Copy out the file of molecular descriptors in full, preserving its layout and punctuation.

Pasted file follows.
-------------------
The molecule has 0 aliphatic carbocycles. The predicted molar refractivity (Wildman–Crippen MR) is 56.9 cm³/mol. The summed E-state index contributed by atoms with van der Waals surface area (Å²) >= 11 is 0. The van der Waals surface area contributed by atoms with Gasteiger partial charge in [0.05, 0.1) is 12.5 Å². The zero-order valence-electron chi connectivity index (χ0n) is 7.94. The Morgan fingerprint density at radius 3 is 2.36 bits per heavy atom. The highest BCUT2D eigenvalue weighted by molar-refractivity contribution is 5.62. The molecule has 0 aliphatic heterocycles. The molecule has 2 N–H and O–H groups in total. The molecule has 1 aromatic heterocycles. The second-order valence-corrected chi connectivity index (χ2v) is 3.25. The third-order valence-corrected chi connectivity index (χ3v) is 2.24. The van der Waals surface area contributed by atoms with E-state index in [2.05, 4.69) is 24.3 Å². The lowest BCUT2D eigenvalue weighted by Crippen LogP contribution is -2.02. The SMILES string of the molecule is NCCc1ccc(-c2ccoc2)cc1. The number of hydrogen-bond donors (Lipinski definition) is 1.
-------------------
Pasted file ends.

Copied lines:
The molecule has 0 aliphatic carbocycles. The predicted molar refractivity (Wildman–Crippen MR) is 56.9 cm³/mol. The summed E-state index contributed by atoms with van der Waals surface area (Å²) >= 11 is 0. The van der Waals surface area contributed by atoms with Gasteiger partial charge in [0.05, 0.1) is 12.5 Å². The zero-order valence-electron chi connectivity index (χ0n) is 7.94. The Morgan fingerprint density at radius 3 is 2.36 bits per heavy atom. The highest BCUT2D eigenvalue weighted by molar-refractivity contribution is 5.62. The molecule has 0 aliphatic heterocycles. The molecule has 2 N–H and O–H groups in total. The molecule has 1 aromatic heterocycles. The second-order valence-corrected chi connectivity index (χ2v) is 3.25. The third-order valence-corrected chi connectivity index (χ3v) is 2.24. The van der Waals surface area contributed by atoms with E-state index in [2.05, 4.69) is 24.3 Å². The lowest BCUT2D eigenvalue weighted by Crippen LogP contribution is -2.02. The SMILES string of the molecule is NCCc1ccc(-c2ccoc2)cc1. The number of hydrogen-bond donors (Lipinski definition) is 1.